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Springfield hospital history

Springfield has housed a mental health hospital from 1840. Until the 19th Century, few facilities were available for people who suffered from mental illness.

Many individuals wandered the streets or were looked after by their families. Standards in private 'asylums' and the few public hospitals that did exist were very low.

The Asylum Act of 1808 encouraged the building of public hospitals. In the 1830s, Surrey magistrates decided to establish a county asylum. Building began in 1838 on Springfield Park, originally the site of an 18th Century mansion.

The hospital opened on 15 June 1841 as the Surrey County Pauper Lunatic Asylum. It received 299 patients, transferred from various private pauper asylums across Surrey. In the beginning, the asylum coped with every sort of clinical problem; specialist facilities developed gradually over time. The cottage hospital opened in 1872, and an infirmary block and operating theatre followed in 1881.

In 1897 the annex (now the admission building) opened, admitting 20 mentally handicapped children. Patients with learning disabilities were also removed from the general wards. This was an ambitious move at the time. It enabled the asylum to develop an active approach to the education and training of those with learning disabilities.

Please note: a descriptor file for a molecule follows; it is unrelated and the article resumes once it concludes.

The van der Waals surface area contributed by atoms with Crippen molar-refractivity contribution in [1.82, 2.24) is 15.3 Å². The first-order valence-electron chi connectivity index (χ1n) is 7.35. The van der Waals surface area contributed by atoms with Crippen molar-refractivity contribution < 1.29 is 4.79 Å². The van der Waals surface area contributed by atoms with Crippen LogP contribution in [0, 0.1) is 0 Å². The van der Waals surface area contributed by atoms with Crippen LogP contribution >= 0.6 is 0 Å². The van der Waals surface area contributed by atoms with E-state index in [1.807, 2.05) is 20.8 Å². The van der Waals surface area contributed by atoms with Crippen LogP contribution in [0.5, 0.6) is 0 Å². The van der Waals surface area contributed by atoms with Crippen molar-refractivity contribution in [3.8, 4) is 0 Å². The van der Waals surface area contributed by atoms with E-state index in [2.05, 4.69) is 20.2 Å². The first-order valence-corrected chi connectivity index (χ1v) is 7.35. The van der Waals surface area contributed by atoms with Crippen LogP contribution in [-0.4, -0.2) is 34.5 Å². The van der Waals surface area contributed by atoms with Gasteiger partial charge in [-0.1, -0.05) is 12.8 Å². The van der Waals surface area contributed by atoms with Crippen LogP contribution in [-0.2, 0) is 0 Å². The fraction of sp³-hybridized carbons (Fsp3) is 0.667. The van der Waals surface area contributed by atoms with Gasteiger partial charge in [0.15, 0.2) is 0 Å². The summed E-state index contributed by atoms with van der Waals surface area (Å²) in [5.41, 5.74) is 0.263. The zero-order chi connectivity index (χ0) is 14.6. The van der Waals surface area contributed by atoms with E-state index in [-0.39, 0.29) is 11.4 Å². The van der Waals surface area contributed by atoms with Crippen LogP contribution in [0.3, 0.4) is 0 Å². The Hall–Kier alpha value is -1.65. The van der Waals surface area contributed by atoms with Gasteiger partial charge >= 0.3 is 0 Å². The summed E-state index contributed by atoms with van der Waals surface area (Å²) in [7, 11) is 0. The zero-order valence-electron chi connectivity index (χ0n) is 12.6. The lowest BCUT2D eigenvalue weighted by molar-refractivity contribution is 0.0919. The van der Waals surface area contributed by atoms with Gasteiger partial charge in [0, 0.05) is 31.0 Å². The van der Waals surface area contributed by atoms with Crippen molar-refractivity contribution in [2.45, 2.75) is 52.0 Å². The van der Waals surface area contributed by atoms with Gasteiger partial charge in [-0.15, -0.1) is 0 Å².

The members of the asylum committee were often wealthy aristocrats who had altruistic motives and time to spare. The medical staff worked with few resources and little training as psychiatry was still in its infancy. There were no professional standards of knowledge or practice, and most doctors trained by apprenticeship.

Over the next 100 years, admission rates soared. Many were suffering the effects of poverty and alcoholism. And as more people moved away from agricultural life to city living, those with mental illness often became a burden their families could not support. In 1959, an act of parliament allowed the number of patients to be controlled and their needs matched to a specific type of treatment.

From the 1960s onwards, the number of inpatients began to fall. This reflected changes in treatment, and changes in attitudes towards mental health. Some large institutions that had provided long-term residential care for people with mental health problems closed.

Springfield University Hospital remained open, but implemented changes. Now, there are fewer inpatient beds and the majority of services are provided in outpatient or community settings.

 

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